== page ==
Because that subjective experience is something that we need to be able to identify what the person in front of us is going through. 

The second thing is to get a good sound training. Which isn’t as easy as it sounds, because there are many people that fork out for situations where they kind of set themselves up. There is no one governing body in this country - So you need to go preferably, by word of mouth. 

And in order to develop you need to be committed. You need to really be committed to developing your skills. For example, tonality. A lot of people that are involved in hypnosis have absolutely horrendous tonality, they sound like a buzz saw, which is hardly going to make you feel relaxed. 

Learning to use you voice - and knowing when to use colour and movement in your voice and when to drop your voice - getting rhythm into your voice, that's a great one - and here's a great tip if anybody wants to develop it : 

My suggestion is that if people are learning hypnosis, and are developing a script for example - now I don't think people should work by scripts - but develop a script so that you can use it for this exercise, and then pick half a dozen or more different kinds of music through classical to drum and bass to whatever you want to do - head banging stuff - and then deliver the trance to that particular music. It will develop huge flexibility in your voice, to change peoples states with the rate or the pace and the way in which you speak. 

Michael : I like that. Moving on a bit - as far as a hypnotic intervention goes with a client - do you have a general top level structure of some things you'll start with, some things you'll end with and some things you'll do towards the middle? 

Garner : Well I think in general - this is what I meant about developing or skills, or maybe I havent said it yet - but one of the things that we should develop as hypnotists is sensuary accuety. We need to be able to watch the person to see where they are, and to be able to amplify that state and lead them further to the state that we want them to go.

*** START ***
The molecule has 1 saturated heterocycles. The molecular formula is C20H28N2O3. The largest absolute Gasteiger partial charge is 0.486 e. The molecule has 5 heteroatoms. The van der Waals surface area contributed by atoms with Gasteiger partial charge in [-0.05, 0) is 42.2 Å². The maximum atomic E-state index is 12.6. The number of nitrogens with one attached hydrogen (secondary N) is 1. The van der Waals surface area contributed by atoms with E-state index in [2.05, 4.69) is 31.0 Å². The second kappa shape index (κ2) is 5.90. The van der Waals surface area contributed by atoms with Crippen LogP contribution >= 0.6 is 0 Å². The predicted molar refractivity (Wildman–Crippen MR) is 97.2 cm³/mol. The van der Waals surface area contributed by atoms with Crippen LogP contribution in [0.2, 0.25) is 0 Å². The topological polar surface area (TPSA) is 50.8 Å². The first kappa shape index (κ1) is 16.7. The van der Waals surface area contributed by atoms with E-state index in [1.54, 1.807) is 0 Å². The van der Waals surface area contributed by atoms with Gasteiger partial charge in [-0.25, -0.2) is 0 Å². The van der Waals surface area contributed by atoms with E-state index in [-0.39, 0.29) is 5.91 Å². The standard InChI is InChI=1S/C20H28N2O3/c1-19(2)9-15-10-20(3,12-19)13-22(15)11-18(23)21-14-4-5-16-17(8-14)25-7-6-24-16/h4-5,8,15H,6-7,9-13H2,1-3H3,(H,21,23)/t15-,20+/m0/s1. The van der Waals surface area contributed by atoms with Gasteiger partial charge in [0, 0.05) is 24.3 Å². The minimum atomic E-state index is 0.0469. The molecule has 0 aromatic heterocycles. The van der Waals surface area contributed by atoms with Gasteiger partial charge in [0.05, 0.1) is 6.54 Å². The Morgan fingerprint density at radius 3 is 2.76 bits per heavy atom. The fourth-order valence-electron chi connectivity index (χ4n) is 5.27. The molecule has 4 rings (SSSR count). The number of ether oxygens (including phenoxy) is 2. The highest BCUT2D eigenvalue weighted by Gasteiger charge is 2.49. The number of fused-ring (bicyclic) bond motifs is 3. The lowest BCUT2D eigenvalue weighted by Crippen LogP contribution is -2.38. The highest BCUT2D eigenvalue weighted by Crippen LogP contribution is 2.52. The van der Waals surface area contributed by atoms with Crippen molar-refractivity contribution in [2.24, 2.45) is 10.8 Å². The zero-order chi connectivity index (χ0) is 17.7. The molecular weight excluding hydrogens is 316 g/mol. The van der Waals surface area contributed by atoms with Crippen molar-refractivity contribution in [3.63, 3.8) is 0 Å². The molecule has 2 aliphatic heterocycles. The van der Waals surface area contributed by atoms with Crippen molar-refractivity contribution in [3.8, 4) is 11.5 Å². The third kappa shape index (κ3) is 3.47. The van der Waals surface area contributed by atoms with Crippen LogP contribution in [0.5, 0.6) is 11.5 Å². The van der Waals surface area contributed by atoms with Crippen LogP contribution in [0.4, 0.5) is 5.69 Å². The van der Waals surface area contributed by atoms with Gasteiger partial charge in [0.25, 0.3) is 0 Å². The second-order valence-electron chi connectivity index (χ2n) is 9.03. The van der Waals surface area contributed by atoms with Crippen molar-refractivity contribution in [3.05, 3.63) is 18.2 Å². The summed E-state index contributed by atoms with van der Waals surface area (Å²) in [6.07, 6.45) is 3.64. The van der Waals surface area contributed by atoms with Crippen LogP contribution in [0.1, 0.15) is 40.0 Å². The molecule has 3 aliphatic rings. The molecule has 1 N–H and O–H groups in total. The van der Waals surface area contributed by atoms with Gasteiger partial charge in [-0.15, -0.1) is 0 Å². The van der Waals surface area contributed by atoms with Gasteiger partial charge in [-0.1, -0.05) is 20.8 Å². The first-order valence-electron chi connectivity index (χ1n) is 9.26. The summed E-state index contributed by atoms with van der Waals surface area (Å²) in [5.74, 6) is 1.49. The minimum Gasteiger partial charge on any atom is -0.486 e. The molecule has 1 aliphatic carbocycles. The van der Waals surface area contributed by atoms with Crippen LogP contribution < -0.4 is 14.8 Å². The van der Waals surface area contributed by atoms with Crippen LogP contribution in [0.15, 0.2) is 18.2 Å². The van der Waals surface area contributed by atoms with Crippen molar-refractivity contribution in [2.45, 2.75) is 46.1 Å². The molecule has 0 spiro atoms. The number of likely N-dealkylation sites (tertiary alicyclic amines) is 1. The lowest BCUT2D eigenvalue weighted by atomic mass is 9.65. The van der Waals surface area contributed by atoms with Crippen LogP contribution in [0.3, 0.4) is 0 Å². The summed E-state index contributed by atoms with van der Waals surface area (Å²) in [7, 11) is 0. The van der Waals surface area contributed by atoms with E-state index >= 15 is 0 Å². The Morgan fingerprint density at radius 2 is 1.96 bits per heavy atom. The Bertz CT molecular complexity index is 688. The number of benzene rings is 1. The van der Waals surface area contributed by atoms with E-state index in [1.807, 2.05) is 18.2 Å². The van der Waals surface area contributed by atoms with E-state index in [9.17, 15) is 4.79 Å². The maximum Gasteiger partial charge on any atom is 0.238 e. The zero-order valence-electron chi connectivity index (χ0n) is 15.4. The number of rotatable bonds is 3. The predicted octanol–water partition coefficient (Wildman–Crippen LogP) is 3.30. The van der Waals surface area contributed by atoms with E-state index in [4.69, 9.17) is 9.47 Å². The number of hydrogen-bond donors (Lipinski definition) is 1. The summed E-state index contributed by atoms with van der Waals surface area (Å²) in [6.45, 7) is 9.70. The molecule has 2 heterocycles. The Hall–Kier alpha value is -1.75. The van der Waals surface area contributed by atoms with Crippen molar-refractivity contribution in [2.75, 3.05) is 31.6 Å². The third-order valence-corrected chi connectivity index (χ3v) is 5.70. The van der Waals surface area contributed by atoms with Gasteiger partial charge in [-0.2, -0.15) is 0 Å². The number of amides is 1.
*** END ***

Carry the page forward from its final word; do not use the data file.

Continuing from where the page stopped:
But if you wanted a kind of format to do that - because some people want a formal induction, other people don’t, and in fact there's some research out there that says that those people that expect to be hypnotised will have better results than those that you do it to indirectly. 

If you wanted a format - One of my formats that I use if necessary - first of all I always begin with the 'just before' phrase, which is a way of reducing performance anxiety with people. I say it to them - 'Just before we begin, I just want to do a few things here.' 

And what they do then is they relax - because we're not doing it all here, we're not doing all the change work - this is before, so they'll tend to relax. I usually tidy up with them the concept of time which infringes timeline work - but you'll often find that people with a long standing problem will have their representation of the past in front of them rather than behind them. So we need to tidy that up often. 

Outcome and direction is hugely important. It sounds surprising but often people that have been stuck for a long time don't know how to feel better, they don’t know what it will be like. So we need to develop what their direction is, how they are going to be. 

Then we can get to the business of removing the obstacles by whatever means that we want to use, and there are numerous approaches to that. Then we also - and this is hugely important - we need to get them to rehearse, mentally rehearse their new behaviour, whatever that is.